Even though the earlier specifications of CSS media queries solved the responsiveness problem in relation to screen width and height, this was only one difference in form factor between the desktops, tablets and smartphones, and did not cater for the stark difference in input mechanisms that changed along with the device size.

A common workaround is to rely on device size to determine hover styles: to adopt a mobile first approach, and only code hover effects after a device reaches a certain width:

/* Mobile first button hovering based on device size 
* Not reliable - tablets are getting bigger!
*/
button {
color: black;
}
@media(min-width: 768px) {
button:hover {
color: grey;
}
}

This is no longer reliable, as larger-screen tablets are now more popular than ever, and are in some cases bigger than desktop screens with mouse input — the 12.9" iPad Pro for example is larger than the 12" MacBook screen. The screen size to input method paradigm has been broken.

To counter these issues, Level 4 Interaction Media Features have been introduced to the CSS specs. Let’s explore what they are and how to use them.

New Media Interaction Features: hover and pointer

As the title suggests, there have been some new media query capabilities introduced to CSS that allow us to fine-tune how we handle hover functionality.

The :hover selector is indeed still used to define a hover effect, but we can now determine when that hover takes place, based on the input mechanism of a device, using pointer and hover media features:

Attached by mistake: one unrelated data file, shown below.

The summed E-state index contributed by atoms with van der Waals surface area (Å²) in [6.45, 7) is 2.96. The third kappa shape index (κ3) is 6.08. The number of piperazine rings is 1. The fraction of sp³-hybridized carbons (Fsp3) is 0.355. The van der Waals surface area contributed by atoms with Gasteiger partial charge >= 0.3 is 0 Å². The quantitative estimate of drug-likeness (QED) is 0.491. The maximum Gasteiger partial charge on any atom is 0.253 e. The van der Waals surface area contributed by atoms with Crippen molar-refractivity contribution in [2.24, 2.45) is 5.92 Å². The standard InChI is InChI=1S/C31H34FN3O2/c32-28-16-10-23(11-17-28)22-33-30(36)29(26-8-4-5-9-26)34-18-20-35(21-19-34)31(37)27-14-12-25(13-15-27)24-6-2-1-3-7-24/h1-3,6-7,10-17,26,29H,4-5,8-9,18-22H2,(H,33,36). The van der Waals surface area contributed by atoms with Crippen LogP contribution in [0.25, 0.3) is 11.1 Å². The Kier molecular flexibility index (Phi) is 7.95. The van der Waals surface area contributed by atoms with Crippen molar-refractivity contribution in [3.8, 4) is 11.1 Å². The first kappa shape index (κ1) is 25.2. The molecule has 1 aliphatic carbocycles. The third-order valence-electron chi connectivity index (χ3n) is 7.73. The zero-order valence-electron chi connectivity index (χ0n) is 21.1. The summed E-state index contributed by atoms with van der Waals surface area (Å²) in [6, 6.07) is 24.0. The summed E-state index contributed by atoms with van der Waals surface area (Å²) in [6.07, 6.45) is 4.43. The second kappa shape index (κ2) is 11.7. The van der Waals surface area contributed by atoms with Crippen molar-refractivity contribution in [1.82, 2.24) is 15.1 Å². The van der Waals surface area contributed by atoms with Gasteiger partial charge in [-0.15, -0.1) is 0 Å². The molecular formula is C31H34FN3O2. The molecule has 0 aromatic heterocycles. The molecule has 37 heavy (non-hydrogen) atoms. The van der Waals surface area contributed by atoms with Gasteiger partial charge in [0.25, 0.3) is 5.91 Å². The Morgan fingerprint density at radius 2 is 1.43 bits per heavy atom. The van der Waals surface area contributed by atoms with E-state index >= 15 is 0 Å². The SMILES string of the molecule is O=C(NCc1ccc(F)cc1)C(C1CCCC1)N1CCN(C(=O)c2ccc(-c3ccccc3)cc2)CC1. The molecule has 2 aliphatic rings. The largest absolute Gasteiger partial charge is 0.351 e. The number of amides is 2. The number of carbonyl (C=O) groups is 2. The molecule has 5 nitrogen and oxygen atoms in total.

/* define styles based on input device pointer accuracy */
@media(pointer: <course| fine | none>) {
}
/* define styles for a hover-capable input mechanism */
@media(hover: <hover | none>) {
}

@media now supports pointer and hover features:

  • The pointer feature supports three values: none, course and fine, determining the input mechanism's pointing accuracy
  • The hover feature supports two values: none and hover, determining whether an input mechanism supports hover

These two features can either be used independently or in conjunction to fine-tune styling based on the input mechanism’s capabilities, whether that be a trackpad, touchscreen, basic and advanced stylus’s, and even game controllers such as the Nintendo Wii remote and Kinect controller.

The two other features: any-pointer and any-hover

pointer and hover refer to the primary input mechanism of a device. E.g. a trackpad for a laptop, or a touchscreen for a smartphone. However, we can also test the capability of all input mechanisms of a device, with any-pointer and any-hover:

  • any-pointer checks whether there is at least one pointing device either being course or fine, or none if no pointing device is available